Jimmy: And we also a photo booth that’s going to have a lot of technology. We’re still in development of that. We should probably have that by next quarter, before New York. I’m looking forward to that.

Lisa: Why do you think these types of experiences are sort of growing in popularity? What do you think the appeal is?

Jimmy: Again, back to the research. I did some extensive research on galleries and festivals, and what made them unique. Everyone has kind of done the whole music thing. Everyone has done art things. A trend right now has been for a lot of brands to do pop-up installations in remote areas.

By watching those trends, I was like “Okay. It’s basically the same thing, just in a different location. But what makes it interesting?” Well, it’s because it’s only there for a limited time. I think the time limitation is probably a key factor to these things.

The underlying element behind that, like I mentioned earlier, was that I think that people just want to see what’s going on, on the other side of the world, where they’re not. The fact that we can bring that to them locally is really what will hopefully inspire people to want to come and see this.

Lisa: I wanted to finish up by asking if there’s any advice that you wish you had been given at the start of your career. Maybe you could share that.

Jimmy: I would say, again, going back to the integrity of the work. I feel like if you every shortcut anything, you’re only going to get that much back. And if you really believe in something that you’re working on, and you are diligent with it, and you do your part – that means research it, test it, try to find out as much as you can. I think that’s probably the only advice I would say to anybody.

I would say look, if you really believe in something and you want to put something out there, or if you really believe in what you’re doing for people as a service, then you’ve just got to learn everything you can about it. Then, always be challenging yourself.

My biggest fear is complacency. I do not believe in complacency. I’m the opposite of that. Whenever I find myself feeling complacent, I will stay up an extra couple of hours, to do something else that I feel like is going to further me, or be more productive.

You end up, inevitably, you’ll see the return on that. That’s all I’m going to say to people, whenever people ask me that kind of question. I’m always like “Look. It will happen. Just stick it out.”

It’s going to be tough in the beginning, but stick it out and stick it out. When it starts getting harder, that means you’re right around the corner from it being good. That’s all I have to say.

Lisa: I also think what you said about testing ideas – quite often people are “I think this is a great idea.” I’m like “Test it, before you go too big on it.”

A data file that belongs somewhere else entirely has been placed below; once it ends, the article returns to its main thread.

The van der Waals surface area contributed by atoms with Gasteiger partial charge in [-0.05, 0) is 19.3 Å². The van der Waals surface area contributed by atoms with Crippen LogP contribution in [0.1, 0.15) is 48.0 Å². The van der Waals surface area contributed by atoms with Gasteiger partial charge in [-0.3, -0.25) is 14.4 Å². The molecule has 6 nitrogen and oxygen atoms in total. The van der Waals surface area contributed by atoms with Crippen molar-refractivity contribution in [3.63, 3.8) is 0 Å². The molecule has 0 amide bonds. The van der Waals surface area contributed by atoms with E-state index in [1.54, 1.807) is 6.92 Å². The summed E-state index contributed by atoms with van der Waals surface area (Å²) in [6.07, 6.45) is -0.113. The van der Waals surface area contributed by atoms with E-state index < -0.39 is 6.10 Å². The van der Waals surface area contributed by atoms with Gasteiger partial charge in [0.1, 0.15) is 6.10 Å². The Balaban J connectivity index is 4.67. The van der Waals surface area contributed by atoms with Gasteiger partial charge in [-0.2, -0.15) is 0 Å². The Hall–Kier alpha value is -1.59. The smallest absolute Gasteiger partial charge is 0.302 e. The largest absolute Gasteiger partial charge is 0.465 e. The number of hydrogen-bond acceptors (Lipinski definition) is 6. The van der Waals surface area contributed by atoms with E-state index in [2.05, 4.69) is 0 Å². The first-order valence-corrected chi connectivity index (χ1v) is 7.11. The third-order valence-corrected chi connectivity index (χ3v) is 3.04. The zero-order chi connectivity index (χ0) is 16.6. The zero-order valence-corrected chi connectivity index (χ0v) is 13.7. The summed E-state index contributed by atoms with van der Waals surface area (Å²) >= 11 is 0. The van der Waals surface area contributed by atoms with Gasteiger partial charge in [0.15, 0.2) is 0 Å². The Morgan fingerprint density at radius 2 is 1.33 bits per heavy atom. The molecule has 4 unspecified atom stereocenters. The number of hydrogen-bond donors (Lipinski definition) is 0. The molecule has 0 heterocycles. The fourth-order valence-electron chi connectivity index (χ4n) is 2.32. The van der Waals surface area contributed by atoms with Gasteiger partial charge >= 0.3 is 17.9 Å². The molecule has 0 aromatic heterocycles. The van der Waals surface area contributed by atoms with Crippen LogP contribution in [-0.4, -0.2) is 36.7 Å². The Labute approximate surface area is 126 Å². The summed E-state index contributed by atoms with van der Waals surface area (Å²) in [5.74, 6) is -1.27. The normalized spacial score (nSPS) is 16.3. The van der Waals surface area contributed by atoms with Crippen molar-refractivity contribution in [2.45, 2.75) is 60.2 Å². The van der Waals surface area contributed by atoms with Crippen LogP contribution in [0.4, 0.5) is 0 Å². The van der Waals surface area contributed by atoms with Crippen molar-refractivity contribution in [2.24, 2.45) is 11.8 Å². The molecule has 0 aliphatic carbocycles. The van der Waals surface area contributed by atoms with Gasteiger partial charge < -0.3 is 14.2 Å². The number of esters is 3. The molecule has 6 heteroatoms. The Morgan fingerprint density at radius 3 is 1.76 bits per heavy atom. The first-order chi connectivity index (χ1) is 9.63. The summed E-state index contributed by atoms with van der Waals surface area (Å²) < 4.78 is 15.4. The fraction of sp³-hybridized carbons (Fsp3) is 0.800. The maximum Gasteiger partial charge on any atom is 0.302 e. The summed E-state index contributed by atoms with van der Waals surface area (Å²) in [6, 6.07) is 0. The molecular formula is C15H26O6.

Jimmy: Yeah, like I said.

Lisa: Yeah, you were saying that. I think that’s brilliant. You’ve got to sort of do a test case. Pilot it. See whether it floats.

Jimmy: Exactly. Like I mentioned earlier, on the production side, that was the first thing we did. We were like “Okay, now we have this idea. Now, let’s put it to work.” And we actually had to test all of these things. They were just off our heads, off paper now, in real life, in front of us. That was expensive! That’s all I can say!

So obviously, be prepared for everything that you’re doing. Know your limitations, of course. But yeah, just stick it out. Don’t give up, and just keep working through it.

Lisa: My last question is, seeing we’re talking about events, I wanted to know a great event you’ve attended, and what you loved about it.

Jimmy: I also work with a lot of fashion clients. This year, we had a lot of pop-up installations in New York, that I thought were kind of unique. Nothing specific offhand, but a lot of production companies that I was working with were doing a lot of interesting installations here and there, throughout the city.

The New York Public Library was interesting. One of the designers took over that space. I think that’s really what it comes back to, is finding a unique – something that’s different, and sort of challenges the medium that most people are used to, when they go to something. I think that’s really what makes an experience unique.

So, I would say yeah, that’s always going to fall in your favor, if you’re ever trying to put something together.

Lisa: Everyone is looking for a unique experience.

Jimmy: Right.

Lisa: Well, thank you for coming in and chatting with us on the podcast today. World of Light will be open June 6th to August 4th, in Los Angeles. If you’re in L.A., don’t miss out on this unique experience!

Tickets are on sale now, through Ticketbud!

Jimmy: It’s TickebudWorldOfLight.com, and obviously, our socials are WOLExhibition, which is short for World of Light. Then, #WorldOfLight.

Lisa: We’ll share that on our website, when we put the podcast up, as well.

Thanks for joining us! Until next time, this was Ticketbud Tidbits!

Jimmy: It was my pleasure. Thank you so much!